Metabolic effects of ivermectin in mice on a high-fat diet

To investigate whether ivermectin has effects on glucose and cholesterol metabolism in vivo as a FXR ligand, wild-type and FXR–/– mice were fed with high-fat diet and intraperitoneally (i.p.) injected daily with vehicle or ivermectin for 14 days. Of note, no liver injury of ivermectin treatment was observed when evaluated by aspartate aminotransferase, alanine aminotransferase and liver histology (Supplementary Fig. S7), in consistency with published results30,31. Interestingly, serum glucose and cholesterol, including high-density lipoprotein and low-density lipoprotein (LDL)/very LDL levels, were significantly decreased in wild-type mice after treatment with ivermectin (Fig. 5 and Supplementary Fig. S8), whereas ivermectin treatment had no effect on food intake and body weight (Fig. 5a). In contrast, no significant differences of serum glucose and cholesterol levels were observed by ivermectin treatment in FXR–/– mice. Notably, the serum insulin level was significantly decreased in ivermectin-treated wild-type mice (Fig. 5d), suggesting that ivermectin might have lowered the serum glucose levels through improving insulin sensitivity. Indeed, ivermectin-injected mice showed improved insulin sensitivity as well as glucose tolerance compared with vehicle-treated controls (Supplementary Fig. S9). We conclude that ivermectin is capable of regulating serum glucose and cholesterol levels by directly targeting FXR.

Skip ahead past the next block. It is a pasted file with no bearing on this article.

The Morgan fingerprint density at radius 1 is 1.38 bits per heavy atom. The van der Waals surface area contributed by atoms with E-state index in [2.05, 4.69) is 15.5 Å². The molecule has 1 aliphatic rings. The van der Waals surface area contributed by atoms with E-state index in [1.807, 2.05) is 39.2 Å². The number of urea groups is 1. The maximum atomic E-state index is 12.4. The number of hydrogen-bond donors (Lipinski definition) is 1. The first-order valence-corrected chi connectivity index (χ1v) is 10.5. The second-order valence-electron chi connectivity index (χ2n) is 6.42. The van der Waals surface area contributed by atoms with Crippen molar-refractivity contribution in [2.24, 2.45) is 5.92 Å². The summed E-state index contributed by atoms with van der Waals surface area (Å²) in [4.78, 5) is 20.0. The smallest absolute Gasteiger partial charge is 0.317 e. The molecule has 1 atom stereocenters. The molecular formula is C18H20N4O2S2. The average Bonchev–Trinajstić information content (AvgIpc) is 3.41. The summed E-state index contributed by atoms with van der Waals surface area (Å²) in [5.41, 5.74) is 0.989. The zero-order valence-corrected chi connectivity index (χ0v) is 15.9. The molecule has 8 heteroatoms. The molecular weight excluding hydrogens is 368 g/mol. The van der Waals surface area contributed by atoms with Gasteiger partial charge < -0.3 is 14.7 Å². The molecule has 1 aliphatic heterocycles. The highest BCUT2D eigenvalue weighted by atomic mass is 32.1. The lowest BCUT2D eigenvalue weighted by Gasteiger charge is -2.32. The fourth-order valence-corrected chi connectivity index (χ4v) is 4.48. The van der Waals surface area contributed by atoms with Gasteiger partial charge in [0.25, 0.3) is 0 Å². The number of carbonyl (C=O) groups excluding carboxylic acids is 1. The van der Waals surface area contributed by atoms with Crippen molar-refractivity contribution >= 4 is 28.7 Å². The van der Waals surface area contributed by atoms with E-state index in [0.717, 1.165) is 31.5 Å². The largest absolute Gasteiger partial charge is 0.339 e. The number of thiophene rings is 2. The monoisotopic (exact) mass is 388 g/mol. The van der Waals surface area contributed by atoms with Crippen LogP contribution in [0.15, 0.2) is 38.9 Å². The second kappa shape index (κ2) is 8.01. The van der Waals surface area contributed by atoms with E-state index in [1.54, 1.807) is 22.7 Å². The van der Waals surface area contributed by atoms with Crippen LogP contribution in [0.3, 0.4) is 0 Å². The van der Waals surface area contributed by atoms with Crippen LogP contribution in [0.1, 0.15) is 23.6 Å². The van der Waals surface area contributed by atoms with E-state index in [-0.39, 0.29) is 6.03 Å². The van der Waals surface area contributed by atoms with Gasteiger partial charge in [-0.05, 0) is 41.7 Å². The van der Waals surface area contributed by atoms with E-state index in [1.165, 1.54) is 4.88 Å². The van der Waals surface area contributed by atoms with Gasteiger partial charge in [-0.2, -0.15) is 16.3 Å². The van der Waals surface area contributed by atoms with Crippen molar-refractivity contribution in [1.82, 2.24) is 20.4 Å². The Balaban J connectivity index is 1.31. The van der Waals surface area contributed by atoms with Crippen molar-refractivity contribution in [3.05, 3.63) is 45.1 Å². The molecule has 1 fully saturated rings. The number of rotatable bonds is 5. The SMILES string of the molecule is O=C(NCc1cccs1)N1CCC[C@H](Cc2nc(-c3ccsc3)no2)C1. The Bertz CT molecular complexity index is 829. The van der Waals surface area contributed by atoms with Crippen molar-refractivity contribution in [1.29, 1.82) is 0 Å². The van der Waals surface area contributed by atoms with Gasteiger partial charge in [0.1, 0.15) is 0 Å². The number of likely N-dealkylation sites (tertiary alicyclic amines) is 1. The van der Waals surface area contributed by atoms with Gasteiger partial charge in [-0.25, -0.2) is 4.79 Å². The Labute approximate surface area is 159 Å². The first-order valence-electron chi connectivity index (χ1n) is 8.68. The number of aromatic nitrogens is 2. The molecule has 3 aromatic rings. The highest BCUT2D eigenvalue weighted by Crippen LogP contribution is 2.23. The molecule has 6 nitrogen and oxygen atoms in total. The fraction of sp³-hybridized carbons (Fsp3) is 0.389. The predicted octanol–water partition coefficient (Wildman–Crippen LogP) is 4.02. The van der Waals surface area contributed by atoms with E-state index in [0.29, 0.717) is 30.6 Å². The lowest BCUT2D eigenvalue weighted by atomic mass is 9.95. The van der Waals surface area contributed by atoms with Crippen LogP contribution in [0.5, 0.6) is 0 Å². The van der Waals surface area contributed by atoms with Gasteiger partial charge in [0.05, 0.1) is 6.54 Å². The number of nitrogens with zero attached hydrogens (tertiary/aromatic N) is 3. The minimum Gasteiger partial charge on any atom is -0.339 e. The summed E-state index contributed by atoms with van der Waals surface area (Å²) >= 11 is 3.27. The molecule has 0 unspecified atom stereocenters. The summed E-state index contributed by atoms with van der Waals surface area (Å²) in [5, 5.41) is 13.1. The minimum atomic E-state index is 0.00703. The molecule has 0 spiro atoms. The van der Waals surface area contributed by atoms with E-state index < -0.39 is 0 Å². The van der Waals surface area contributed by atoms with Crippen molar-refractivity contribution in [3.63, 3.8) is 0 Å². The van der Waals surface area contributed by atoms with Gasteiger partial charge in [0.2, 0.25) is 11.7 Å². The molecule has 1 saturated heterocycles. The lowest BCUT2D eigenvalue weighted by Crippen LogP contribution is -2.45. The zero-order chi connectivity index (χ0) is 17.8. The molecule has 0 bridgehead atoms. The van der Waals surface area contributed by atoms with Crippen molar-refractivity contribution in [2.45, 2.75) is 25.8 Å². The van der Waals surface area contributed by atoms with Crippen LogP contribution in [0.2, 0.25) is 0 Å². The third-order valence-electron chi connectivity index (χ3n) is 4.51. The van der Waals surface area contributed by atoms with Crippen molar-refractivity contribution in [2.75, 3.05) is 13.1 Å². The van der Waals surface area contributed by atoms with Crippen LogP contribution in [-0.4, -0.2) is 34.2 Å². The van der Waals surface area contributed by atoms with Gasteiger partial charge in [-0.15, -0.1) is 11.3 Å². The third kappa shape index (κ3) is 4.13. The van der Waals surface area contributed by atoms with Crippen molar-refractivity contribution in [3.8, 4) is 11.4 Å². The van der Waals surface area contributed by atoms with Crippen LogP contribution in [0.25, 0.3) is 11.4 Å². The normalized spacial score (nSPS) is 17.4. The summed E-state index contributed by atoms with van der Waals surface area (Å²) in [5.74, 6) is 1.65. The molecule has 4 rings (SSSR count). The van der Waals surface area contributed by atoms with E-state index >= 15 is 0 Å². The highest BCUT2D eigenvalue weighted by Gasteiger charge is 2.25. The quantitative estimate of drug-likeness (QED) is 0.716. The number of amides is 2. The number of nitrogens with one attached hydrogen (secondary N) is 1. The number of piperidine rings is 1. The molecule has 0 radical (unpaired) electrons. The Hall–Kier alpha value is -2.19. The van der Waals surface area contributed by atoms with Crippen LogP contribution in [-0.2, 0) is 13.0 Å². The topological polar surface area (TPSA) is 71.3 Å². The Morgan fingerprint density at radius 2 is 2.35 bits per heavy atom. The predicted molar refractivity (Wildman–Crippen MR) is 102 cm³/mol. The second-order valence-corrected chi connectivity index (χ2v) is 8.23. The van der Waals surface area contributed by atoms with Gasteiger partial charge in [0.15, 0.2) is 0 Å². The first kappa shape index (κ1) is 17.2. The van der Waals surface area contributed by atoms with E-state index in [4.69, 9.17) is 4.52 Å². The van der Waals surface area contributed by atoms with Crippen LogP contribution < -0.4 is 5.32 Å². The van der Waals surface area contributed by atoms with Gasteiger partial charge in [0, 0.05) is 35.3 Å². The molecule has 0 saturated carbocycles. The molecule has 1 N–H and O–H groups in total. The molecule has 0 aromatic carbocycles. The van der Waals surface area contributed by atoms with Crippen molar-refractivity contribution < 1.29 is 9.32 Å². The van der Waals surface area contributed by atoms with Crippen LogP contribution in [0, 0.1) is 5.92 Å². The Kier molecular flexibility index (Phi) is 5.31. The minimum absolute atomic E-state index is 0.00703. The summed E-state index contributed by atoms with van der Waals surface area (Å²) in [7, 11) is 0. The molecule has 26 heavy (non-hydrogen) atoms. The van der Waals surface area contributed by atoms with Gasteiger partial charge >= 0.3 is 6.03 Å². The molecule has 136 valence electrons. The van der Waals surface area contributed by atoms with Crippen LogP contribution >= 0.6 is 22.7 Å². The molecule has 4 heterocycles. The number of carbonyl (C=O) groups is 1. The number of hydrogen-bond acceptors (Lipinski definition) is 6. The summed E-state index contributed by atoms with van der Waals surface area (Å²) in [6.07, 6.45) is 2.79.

Figure 5: Ivermectin regulates metabolic parameters in a FXR-dependent manner.

Wild-type (WT) and FXR−/− (knock-out (KO)) mice were fed with high-fat diet and i.p. injected with vehicle or ivermectin (1.3 mg kg−1) once a day for 14 days (n=6 per group for all data in this figure). The food intake were measured every second day. (a) Food intake. Kcal, kilocalories; BW, body weight. After 6 h of fasting, mice were weighed and the body weights were indicated as percentage (%) of the initial weight of mice (b). Serum was collected and the levels of serum glucose (c), insulin (d) and cholesterol (e) were determined. (f) Hepatic mRNA levels of metabolism-related genes were quantified by real-time PCR and normalized to actin. Values are the means±s.e.m. of six independent experiments. *P<0.05, **P<0.01 versus vehicle, Student’s t-test.